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From Ammonia to hydrogen: Paving the path towards net-zero sustainability

Membracon > From Ammonia to hydrogen: Paving the path towards net-zero sustainability

What is net-zero sustainability?

With the objective to direct the economy toward net-zero, in the hopes of addressing climate change the world is becoming ever so familiar with buzz words such as net-zero, but what does this mean? Net-Zero is a term that refers to the activity of balancing greenhouse gas emissions emitted into the atmosphere. This process is achieved by reduction, removal of emissions or offsetting emissions.

Why net-zero sustainability?

Over time, there has been a growing focus on the aspiration to achieve Net-Zero by 2050. Governments and various industries have recognized the economic toll of climate-related challenges and are now mindful of the climate crisis. Acknowledging the necessity for transformative measures to prevent further harm to the earth’s climate, there is a concerted effort among global leaders and governments to encourage industries and scientists to develop cost-effective strategies utilizing carbon removal technologies (Have a hyperlink leading to a page or blog about DGC tech), with the aim of promptly addressing these pressing issues.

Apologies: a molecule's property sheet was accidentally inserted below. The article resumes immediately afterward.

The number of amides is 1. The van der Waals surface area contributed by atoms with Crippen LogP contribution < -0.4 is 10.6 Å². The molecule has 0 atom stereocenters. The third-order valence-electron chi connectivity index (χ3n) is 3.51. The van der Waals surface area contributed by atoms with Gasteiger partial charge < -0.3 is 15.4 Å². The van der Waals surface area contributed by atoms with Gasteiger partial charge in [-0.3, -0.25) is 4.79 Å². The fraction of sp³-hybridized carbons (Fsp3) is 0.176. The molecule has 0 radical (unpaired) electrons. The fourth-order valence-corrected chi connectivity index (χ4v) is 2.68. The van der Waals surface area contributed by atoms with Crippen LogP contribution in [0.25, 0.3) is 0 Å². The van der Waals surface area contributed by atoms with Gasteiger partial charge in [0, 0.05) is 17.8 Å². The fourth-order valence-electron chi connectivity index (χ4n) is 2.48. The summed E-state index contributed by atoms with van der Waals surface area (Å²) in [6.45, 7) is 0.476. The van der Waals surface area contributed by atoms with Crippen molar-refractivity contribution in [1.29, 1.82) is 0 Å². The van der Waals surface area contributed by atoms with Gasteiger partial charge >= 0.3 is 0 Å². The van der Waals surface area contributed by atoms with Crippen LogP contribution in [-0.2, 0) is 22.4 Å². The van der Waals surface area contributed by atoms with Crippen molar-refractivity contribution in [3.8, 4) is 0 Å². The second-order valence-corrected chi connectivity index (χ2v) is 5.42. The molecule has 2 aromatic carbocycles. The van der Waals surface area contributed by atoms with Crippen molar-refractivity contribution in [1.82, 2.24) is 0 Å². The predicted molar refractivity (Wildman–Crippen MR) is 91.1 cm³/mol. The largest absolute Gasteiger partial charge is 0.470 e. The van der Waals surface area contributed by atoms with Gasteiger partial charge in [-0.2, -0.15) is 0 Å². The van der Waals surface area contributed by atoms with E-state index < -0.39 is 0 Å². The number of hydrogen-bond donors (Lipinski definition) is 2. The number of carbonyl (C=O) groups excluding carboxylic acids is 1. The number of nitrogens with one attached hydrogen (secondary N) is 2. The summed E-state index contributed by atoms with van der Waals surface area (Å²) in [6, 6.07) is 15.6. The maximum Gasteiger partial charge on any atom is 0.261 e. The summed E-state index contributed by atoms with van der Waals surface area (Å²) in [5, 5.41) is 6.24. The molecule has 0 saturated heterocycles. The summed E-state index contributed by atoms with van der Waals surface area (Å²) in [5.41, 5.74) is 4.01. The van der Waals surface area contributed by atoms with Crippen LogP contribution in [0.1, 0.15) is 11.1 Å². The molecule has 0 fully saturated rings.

How hydrogen could be used for net-zero sustainability

Hydrogen has a major part to play in the global race to reach Net-Zero emissions by 2050. Hydrogen is deemed as a highly valuable commodity for the economy as it can be extracted from many resources, it is an energy carrier used to power many industry sectors that sustain the economy. Clean hydrogen can also be used to decarbonise many industry sectors which makes it a forerunner as one of the keys to decarbonisation and reaching Net-Zero goals.

Why ammonia to hydrogen?

Ammonia is a hydrogen rich compound, which makes it valuable as hydrogen is a perfect candidate for creating energy alongside renewable sources. However, ammonia can have a negative impact on the environment. Ammonia emissions from livestock, particularly pig farms, have long been an environmental concern. These emissions not only contribute to air pollution but also impact the health of both animals and farm workers. In relation to its role in agriculture, ammonia can play an important role when gas separation technologies (hyperlink leading to DGC) are used in conjunction with it. However, it is still necessary to regulate the production, storage and use to ensure it has minimal impact on the climate crisis.

Ammonia to hydrogen

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